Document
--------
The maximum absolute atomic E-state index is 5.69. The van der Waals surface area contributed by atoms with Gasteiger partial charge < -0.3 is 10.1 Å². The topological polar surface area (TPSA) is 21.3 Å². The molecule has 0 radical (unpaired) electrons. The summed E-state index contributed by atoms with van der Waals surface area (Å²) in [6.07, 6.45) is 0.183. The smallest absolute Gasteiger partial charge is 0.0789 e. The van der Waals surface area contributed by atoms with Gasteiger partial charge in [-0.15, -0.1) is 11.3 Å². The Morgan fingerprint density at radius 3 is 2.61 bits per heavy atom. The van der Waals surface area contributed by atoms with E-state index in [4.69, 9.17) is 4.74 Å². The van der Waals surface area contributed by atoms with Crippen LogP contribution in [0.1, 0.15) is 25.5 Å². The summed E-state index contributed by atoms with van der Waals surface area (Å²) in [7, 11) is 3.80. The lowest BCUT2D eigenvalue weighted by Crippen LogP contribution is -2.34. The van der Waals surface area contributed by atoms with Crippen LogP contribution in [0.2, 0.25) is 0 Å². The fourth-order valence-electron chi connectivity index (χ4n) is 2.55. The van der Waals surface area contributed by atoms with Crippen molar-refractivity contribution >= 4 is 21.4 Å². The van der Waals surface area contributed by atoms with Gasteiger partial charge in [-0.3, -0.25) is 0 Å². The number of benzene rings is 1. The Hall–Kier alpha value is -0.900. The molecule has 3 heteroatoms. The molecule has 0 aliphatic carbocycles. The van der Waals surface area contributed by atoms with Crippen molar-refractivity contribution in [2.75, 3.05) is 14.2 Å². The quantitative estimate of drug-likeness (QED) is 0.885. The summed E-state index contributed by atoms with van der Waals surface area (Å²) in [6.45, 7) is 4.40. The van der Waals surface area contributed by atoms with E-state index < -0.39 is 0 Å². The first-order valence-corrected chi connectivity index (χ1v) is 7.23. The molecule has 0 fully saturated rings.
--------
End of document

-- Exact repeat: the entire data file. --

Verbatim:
The maximum absolute atomic E-state index is 5.69. The van der Waals surface area contributed by atoms with Gasteiger partial charge < -0.3 is 10.1 Å². The topological polar surface area (TPSA) is 21.3 Å². The molecule has 0 radical (unpaired) electrons. The summed E-state index contributed by atoms with van der Waals surface area (Å²) in [6.07, 6.45) is 0.183. The smallest absolute Gasteiger partial charge is 0.0789 e. The van der Waals surface area contributed by atoms with Gasteiger partial charge in [-0.15, -0.1) is 11.3 Å². The Morgan fingerprint density at radius 3 is 2.61 bits per heavy atom. The van der Waals surface area contributed by atoms with E-state index in [4.69, 9.17) is 4.74 Å². The van der Waals surface area contributed by atoms with Crippen LogP contribution in [0.1, 0.15) is 25.5 Å². The summed E-state index contributed by atoms with van der Waals surface area (Å²) in [7, 11) is 3.80. The lowest BCUT2D eigenvalue weighted by Crippen LogP contribution is -2.34. The van der Waals surface area contributed by atoms with Crippen LogP contribution in [0.2, 0.25) is 0 Å². The fourth-order valence-electron chi connectivity index (χ4n) is 2.55. The van der Waals surface area contributed by atoms with Crippen molar-refractivity contribution >= 4 is 21.4 Å². The van der Waals surface area contributed by atoms with Gasteiger partial charge in [-0.3, -0.25) is 0 Å². The number of benzene rings is 1. The Hall–Kier alpha value is -0.900. The molecule has 3 heteroatoms. The molecule has 0 aliphatic carbocycles. The van der Waals surface area contributed by atoms with Crippen molar-refractivity contribution in [2.75, 3.05) is 14.2 Å². The quantitative estimate of drug-likeness (QED) is 0.885. The summed E-state index contributed by atoms with van der Waals surface area (Å²) in [6.45, 7) is 4.40. The van der Waals surface area contributed by atoms with E-state index < -0.39 is 0 Å². The first-order valence-corrected chi connectivity index (χ1v) is 7.23. The molecule has 0 fully saturated rings.